The next version of Microsoft Office is about to go (semi)public

Type designer Thomas Phinney posts in his blog that Microsoft Office 2010, due to be released as a “technical preview” in July, will make a giant leap forward in its handling of typefaces: it will begin to support some (not all, by a long way) of the many advanced typesetting capabilities built into modern fonts (a standard known as OpenType, which I’ll expand on later in this post).

Current versions don’t support these features at all, which seriously limits how far you can go in creating professional-looking typeset copy with Word or Microsoft Office Publisher. That’s why a book or a brochure produced using Word or Publisher never quite looks right. There’s a subtle amateurishness that isn’t the fault of the author; it’s built into the way the program handles type. That’s why this may be Really Good News for business and professional users who are willing to invest some time learning what these features are and how to turn them on. Apparently they will all be off by default, and it remains to be seen how well the new features will be implemented.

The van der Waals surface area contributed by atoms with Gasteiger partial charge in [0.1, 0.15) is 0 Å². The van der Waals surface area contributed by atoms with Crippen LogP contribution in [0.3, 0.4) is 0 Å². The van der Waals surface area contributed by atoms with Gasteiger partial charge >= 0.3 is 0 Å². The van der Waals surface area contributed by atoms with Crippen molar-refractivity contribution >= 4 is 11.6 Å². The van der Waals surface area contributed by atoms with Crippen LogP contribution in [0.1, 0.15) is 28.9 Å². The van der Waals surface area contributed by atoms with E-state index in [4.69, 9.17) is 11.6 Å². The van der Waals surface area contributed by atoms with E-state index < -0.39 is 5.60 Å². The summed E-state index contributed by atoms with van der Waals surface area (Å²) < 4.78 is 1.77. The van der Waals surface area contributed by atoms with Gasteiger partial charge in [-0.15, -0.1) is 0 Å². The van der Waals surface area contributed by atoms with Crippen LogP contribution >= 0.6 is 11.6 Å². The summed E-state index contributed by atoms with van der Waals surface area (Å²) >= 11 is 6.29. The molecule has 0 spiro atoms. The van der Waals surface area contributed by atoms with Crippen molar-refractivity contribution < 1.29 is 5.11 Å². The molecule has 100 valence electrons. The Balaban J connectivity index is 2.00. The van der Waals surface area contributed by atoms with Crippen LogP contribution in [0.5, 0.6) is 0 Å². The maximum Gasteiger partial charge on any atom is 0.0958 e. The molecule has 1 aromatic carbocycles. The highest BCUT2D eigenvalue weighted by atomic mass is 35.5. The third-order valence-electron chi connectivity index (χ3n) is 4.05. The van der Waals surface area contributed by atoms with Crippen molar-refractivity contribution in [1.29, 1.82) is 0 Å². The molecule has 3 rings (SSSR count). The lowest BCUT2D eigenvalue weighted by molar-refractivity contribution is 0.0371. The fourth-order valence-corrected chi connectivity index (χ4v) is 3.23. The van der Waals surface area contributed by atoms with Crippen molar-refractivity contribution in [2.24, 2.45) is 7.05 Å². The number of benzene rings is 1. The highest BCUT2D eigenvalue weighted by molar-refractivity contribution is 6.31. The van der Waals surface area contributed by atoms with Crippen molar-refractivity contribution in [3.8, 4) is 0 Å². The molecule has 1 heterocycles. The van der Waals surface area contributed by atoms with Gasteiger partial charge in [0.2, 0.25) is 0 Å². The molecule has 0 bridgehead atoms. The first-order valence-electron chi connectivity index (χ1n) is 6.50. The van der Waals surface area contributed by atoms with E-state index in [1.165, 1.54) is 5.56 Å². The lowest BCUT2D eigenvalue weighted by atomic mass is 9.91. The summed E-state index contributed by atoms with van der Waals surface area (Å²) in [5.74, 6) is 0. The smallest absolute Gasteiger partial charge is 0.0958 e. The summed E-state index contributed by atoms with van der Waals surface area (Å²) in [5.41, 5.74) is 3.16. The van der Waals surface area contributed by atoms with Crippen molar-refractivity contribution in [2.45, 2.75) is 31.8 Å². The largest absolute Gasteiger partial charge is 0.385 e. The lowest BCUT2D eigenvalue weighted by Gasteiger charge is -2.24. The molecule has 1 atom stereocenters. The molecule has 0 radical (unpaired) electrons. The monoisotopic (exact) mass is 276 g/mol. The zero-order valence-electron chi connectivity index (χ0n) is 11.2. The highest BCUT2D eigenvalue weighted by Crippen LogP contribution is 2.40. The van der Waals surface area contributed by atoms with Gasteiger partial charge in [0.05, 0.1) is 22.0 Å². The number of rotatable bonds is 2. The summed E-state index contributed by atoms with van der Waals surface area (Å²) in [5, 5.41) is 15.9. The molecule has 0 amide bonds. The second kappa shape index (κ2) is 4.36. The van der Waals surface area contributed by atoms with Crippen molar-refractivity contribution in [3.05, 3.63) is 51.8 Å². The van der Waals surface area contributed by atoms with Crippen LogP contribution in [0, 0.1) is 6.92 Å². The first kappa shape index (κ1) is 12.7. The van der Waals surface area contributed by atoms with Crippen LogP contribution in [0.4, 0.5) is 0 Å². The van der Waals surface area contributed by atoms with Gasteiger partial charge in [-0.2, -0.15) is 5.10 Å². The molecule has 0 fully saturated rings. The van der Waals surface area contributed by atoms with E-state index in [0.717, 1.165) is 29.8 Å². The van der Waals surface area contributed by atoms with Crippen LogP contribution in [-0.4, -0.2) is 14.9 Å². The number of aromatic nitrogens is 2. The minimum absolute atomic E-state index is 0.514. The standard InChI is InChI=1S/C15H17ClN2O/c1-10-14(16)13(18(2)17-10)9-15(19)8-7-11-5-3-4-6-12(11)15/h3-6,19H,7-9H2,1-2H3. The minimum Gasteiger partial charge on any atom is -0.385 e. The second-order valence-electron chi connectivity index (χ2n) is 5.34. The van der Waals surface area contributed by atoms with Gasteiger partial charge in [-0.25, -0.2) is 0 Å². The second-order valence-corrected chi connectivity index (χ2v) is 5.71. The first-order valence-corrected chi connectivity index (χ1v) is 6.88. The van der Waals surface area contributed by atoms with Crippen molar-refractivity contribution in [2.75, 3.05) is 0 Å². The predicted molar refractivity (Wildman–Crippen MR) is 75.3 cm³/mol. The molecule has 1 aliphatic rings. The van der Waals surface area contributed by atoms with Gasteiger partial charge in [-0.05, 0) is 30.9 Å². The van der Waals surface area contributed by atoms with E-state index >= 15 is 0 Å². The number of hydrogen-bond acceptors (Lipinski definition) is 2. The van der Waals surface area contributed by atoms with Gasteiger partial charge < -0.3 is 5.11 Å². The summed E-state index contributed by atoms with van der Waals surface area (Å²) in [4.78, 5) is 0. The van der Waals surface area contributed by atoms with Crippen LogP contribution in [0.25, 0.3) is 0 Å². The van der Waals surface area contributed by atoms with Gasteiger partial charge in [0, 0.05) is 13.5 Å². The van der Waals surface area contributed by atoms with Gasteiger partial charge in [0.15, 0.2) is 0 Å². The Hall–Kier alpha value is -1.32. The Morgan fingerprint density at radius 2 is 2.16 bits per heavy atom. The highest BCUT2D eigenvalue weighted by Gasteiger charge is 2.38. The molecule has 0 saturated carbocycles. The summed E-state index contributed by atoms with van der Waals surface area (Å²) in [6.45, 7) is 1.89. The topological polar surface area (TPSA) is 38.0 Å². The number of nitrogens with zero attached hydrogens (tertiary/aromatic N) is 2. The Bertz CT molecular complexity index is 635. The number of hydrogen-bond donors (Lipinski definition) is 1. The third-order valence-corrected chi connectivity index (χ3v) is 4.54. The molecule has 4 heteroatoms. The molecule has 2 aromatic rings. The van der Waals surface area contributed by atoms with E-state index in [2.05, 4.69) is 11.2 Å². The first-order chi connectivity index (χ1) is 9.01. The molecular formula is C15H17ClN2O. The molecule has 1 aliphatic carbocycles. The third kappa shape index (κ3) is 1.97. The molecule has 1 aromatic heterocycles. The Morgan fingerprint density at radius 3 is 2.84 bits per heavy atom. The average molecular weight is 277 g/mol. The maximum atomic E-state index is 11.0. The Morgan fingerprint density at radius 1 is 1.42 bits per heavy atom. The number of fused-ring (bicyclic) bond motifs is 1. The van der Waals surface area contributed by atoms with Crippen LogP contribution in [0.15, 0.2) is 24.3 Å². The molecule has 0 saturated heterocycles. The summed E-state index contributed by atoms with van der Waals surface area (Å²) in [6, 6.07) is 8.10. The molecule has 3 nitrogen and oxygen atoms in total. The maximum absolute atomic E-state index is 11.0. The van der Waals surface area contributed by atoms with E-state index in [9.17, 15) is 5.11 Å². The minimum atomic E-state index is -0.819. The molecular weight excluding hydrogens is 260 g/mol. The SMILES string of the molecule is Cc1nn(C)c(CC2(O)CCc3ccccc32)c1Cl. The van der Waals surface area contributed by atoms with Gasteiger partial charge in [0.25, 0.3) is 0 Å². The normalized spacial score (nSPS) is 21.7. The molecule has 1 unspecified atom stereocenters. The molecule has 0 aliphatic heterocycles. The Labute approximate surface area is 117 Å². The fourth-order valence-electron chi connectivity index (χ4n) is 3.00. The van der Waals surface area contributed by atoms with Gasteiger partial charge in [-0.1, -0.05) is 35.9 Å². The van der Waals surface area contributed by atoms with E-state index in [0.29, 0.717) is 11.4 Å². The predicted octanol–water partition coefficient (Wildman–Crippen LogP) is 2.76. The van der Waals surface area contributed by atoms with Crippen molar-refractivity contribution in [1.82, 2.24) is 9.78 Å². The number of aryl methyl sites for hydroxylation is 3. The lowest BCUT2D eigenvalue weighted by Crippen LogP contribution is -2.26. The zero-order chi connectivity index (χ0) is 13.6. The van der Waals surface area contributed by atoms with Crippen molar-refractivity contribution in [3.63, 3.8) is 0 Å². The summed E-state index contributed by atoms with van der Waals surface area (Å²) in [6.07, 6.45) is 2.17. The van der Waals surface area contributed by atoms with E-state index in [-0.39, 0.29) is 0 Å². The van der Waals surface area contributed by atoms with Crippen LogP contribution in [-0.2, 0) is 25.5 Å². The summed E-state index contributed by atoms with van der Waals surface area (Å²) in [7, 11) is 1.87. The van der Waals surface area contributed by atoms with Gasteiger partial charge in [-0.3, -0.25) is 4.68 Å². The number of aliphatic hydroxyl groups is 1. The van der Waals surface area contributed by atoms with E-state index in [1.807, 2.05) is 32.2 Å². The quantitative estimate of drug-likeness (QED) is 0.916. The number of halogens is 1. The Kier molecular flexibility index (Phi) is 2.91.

For those who don’t know, OpenType is the current standard for computer typefaces. Unlike earlier computer fonts, the same OpenType fonts work equally well on a Mac, Windows or Linux system. Almost all of the fonts that ship with the Mac, Windows or Office today are OpenType, so that people can send a document to a colleague or client without worrying about what type of computer he or she is using.

But OpenType goes a long way beyond mere compatibility. Whereas older font technology was very limited in the number of different character shapes (known as “glyphs”) that could coexist in a single font file, an OpenType font can contain multiple language alphabets and a huge assortment of numbers, fractions, special decorative (“swash”) versions of capital letters, and more. OpenType fonts can automatically adjust type in subtle ways that make it more readable and more professional… IF it’s being handled by a program such as Adobe InDesign that understands these features. The simple bottom line is that right now you can’t get to any of these extra characters or features with an OpenType-oblivious program like Word or Publisher. That’s why this is all potentially exciting news for consultants, engineers, doctors and other non-design professionals who nevertheless need to look professional in print.

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